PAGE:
How to look smart in a disaster


Did I mention that after Waldo, Manitoids like me got the pleasure of dealing with our next natural disaster (floods)? - J. ADRIAN STANLEY
  • J. Adrian Stanley
  • Did I mention that after Waldo, Manitoids like me got the pleasure of dealing with our next natural disaster (floods)?

I would like to apologize in advance for this post, because I'm going to do it — I'm going to tell you my Waldo story. The abbreviated version, but still.

My husband and I were in Salida the day the fire started, enjoying a miserably hot day mountain biking and rafting. By the time we heard there was a fire, we were eating dinner with another couple at a restaurant and trying really hard not to fall asleep. We were exhausted.

My mom called, wondering if we were OK. It didn't take us long to figure out that the Waldo Canyon Fire was spreading like, well, wildfire. We began calling around, just trying to see if we could get back home via U.S. Highway 24. Turns out we could  — just barely. We came barreling down the mountain, and it felt like a race against the fire. I could see trees exploding in flames from the road.

Still, when we got home (I'll be honest), we fell asleep. We were upset. But we were also really, really tired. A friend called us around 1 a.m. and told us we better pack — our town, Manitou Springs, was being evacuated.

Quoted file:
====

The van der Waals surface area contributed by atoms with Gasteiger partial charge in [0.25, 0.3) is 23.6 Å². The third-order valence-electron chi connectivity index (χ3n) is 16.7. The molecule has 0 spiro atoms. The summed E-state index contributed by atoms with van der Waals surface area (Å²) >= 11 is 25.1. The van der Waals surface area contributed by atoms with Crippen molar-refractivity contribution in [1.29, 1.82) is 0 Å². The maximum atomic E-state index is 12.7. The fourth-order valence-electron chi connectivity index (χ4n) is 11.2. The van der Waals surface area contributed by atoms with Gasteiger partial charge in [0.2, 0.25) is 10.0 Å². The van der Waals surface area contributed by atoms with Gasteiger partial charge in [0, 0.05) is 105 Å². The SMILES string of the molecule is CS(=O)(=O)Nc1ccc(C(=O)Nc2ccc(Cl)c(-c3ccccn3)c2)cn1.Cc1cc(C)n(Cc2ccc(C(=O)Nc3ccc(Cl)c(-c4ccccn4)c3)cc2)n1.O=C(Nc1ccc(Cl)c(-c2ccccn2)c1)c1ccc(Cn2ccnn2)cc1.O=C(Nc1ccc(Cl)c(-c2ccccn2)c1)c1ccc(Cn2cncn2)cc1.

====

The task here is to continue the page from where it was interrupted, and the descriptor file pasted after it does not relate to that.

And here's where I get to the point of this story: My husband and I didn't have an emergency plan. There we were: two zombies with swollen eyes, running around our home, trying to decide what parts of our lives were worth saving from the flames now visible from our balcony.

We felt like a couple of jerks.

El Paso County has had a remarkable run of natural disasters since then, which means that it's probably a good idea to be prepared for anything. If you're not sure how to do that, the city is hosting a couple meetings soon. Read on after the jump for more information:
City invites public to Community Preparedness Night at Sky Sox Stadium May 31

COLORADO SPRINGS, Colo. — The Colorado Springs Office of Emergency Management invites residents to participate in “Community Emergency Preparedness Night” at Sky Sox Stadium Sunday, May 31st. The gates open at 12:30 p.m. and the game starts at 1:35 p.m.

Post-game activities will give families an opportunity to learn about emergency preparedness through interactive demonstrations to include:

a smoke and fire safety trailer
electrical and natural gas safety demonstrations
Flight for Life helicopter tour
police and fire department displays
E-911 emergency notification registry
Penrose St. Francis blood drive
many other displays
Families can participate in a scavenger hunt, interact with and get autographs from Sky Sox players, and enjoy a performance by the Flying W Wranglers.

“The most important steps citizens and businesses can take to lessen the effects of a disaster are to Get Prepared, Get Trained, and Get Involved” said Bret Waters, Colorado Springs Emergency Management Director.

Many first response and/or emergency preparedness partners from the community will participate in the event:

Colorado Springs Office of Emergency Management